Law prof assesses civil liberties rulings from Supreme Court

Professor David Strauss of the Law School reviews the past year’s civil liberties cases.

By Alexandra Garfinkle

Gerald Ratner Distinguished Service Professor of Law David Strauss delivered the third annual State of the Supreme Court lecture Tuesday night, focusing on court decisions that have affected civil liberties over the last year.

Strauss looked to an upcoming case on the Court’s docket with U.S. v. Arizona, which will be heard in April, and will decide whether Arizona’s recently implemented immigration laws are unconstitutional due to an alleged conflict with federal laws.

“The government will have a difficult time prevailing,” Strauss predicted. “It’ll be difficult for them to explain why it is unconstitutional, beyond the fact that they don’t like it and that it interferes with their policies.”

Strauss turned to reviewing the past year, highlighting many First Amendment cases. Last year, the Court ruled that demonstrations at a military funeral are constitutional in Snyder v. Phelps, a victory for the rights of protesters. Arizona Free Enterprise Club v. Bennett also upheld First Amendment rights, prohibiting the state to equalize public funds with private contributions amassed by campaigns that opt out of public funding.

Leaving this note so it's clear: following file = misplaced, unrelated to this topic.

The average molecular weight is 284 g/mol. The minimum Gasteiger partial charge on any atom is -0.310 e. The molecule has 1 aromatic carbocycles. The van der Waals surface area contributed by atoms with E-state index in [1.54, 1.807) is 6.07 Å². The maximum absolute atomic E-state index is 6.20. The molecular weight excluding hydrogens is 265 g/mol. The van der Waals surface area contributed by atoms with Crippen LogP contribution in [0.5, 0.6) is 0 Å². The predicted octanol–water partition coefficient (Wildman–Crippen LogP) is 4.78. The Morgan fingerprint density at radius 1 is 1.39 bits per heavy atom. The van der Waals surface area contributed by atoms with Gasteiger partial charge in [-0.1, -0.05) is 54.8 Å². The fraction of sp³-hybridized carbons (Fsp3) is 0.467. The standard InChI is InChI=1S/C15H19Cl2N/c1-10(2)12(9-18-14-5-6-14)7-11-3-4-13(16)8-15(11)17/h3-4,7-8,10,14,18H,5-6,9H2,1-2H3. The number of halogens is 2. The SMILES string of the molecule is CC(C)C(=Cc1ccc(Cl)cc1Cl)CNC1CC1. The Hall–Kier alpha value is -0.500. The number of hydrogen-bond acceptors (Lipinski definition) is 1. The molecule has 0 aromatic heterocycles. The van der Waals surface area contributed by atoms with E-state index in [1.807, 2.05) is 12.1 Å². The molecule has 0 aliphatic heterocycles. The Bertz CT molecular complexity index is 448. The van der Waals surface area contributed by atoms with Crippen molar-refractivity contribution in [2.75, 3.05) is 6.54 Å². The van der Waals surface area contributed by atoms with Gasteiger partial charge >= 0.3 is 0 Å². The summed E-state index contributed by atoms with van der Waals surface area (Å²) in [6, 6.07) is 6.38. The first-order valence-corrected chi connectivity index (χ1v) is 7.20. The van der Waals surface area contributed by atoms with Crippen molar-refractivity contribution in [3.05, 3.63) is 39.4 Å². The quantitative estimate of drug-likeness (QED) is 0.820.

Strauss noted Federal Communications Commission v. Fox, which struck down the FCC’s ban of “indecency” in language on television.

He also discussed the Court’s ruling of concealed GPS devices as a violation of Fourth Amendment protection from “unreasonable search” in United States v. Jones.

Fourth-year Ricky Zacharias, president of UC Dems, one of the event’s co-sponsors, said that the overview was informative and accessible for those unfamiliar with the Court’s activities.

“It’s easy for cases to pass you by, especially if you don’t have time to listen to NPR every day. All in all, this was a great primer for everyone looking to keep up with the Court,” Zacharias said.

Strauss joined the faculty of the Law School in 1985 and is an editor of the Supreme Court Review. He has argued 18 cases before the Supreme Court.